[Editor: And the “Why Portland?” series—which began with Intrigo and continued with Tim Kadlec—continues with Heather N of Strands. What’s Strands? Well, if you’d like to find out, something tells me that “Portland” may also help you get into their private BETA. Now, on with the story…]
I grew up in the Pacific Northwest, and Los Angeles was the last place I imagined living.
But about a year after graduating college, I was working in Santa Monica at a new social network called TagWorld, focusing on online marketing, business development and project management. And, after becoming immersed in Los Angeles tech and social media, Portland seemed even further away.
But, as TagWorld evolved into Flux (Viacom as a minority investor), I became more aware of a growing tech scene in Portland and the temptation to return grew.
Eventually, I decided my relationship with LA was coming to an end, and Portland called. Soon enough, I found myself at Strands as the new Community Manager. Strands is headquartered in Corvallis, but I have been given the opportunity to work remotely and evangelize to the Portland community, which I am very excited about.
For the past four years, Strands has been working to develop social recommender systems that can be applied to numerous verticals. After a very active 2007 ($55M raised in VC funding; $12M in sales), 2008 is the year we will be presenting this technology to the world. We are applying our recommendation technologies to three areas: personal finance, social media, and business solutions.
Though I have only begun my journey into the tech sphere of Portland, I have already noticed an interesting dichotomy with that of Los Angeles.
LA is all about competition, competition, competition
I won’t go as far to say that the tech community in Los Angeles is as cut throat as their entertainment industry, but in some cases it’s a close second. With a new NDA being drawn up every minute, companies offering the world to a person to join them and leave their current position and enemy lines being drawn between social media companies, there is a definite switch in the overall feeling of community in LA.
Of course there are some amazing start-ups and tech companies that don’t employ as aggressive tactics, but they’re a bit harder to find in LA than here in Portland.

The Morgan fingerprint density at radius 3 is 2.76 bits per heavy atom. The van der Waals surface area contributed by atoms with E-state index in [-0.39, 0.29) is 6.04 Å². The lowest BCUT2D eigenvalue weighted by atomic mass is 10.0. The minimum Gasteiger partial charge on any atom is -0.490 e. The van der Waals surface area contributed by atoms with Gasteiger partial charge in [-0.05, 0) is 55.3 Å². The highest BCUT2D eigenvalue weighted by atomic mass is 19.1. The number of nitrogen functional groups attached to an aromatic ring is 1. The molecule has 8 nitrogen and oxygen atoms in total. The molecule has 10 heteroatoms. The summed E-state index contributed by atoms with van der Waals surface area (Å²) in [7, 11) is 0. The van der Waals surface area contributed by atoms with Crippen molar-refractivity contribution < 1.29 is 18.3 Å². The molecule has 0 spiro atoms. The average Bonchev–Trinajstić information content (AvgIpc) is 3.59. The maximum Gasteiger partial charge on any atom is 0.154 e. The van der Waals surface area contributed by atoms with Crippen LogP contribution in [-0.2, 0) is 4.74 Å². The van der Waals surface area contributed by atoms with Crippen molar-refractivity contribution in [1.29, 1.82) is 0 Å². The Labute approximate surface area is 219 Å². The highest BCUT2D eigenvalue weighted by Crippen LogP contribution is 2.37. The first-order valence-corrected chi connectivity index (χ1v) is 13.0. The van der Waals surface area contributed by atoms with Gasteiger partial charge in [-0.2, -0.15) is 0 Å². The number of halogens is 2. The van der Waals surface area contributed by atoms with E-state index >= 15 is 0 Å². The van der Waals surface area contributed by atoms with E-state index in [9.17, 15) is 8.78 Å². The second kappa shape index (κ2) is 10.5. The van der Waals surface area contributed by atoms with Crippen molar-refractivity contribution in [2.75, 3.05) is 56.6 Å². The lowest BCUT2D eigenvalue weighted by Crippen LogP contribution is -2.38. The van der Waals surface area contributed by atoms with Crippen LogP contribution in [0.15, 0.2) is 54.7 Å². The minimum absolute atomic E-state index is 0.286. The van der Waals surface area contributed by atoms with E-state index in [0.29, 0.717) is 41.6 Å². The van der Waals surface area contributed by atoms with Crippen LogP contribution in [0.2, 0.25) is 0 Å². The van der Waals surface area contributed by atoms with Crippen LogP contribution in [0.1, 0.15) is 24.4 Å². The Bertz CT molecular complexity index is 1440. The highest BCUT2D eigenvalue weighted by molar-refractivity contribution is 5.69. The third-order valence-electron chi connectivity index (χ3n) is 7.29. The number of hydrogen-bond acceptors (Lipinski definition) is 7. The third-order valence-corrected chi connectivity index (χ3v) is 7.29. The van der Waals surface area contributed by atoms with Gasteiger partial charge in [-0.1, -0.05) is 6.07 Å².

It’s only been a few weeks and I already feel happily welcomed into the Portland tech community. Not only do people from different companies and verticals work together, but also everyone I have met has been very willing to help in whatever capacity that may be. This makes me realize that the overall sense of the Portland tech industry is much like that of the people of this city.
Portland is free of over-saturation
To me Portland is the perfect size. Not only in terms of a city but also that of tech. I am shocked to see just how much is going on in tech and social media in this town, but doubt it will ever become too much.
In LA, I worked in a three-block radius of some of the biggest tech companies in the world and that was just in Santa Monica. Though you do run into a lot of the same people and I did make some amazing relationships, it was never possible to get a stronghold on the entire tech community.
In Portland it seems everyone is connected and the close-knit environment is not only inviting, but extremely helpful in my job objective for Strands.
Portland excels at “Keeping it Real”
Los Angeles is a city full of archetypal sorts that exist nowhere else—other than our minds. Though the tech world of LA is separate from this, these models of perfection that only LA possesses occasionally bleed over.
I don’t feel that the Portland is trying to be something its not. The unrealistic idealism that floats through Los Angeles has not made its way to Portland, and I love that.
As much as I am now at the point of critique, I would never trade a second of my time in Los Angeles. I became immersed in a world I never would have dreamed of being a part of and now can take the experience with me.
I am very ready to submerge myself in the Portland tech community and get people as interested and excited in Strands as I am.
Have you got a “Why Portland?” story to tell? I’d love to hear it. Feel free to drop me note at siliconflorist at gmail.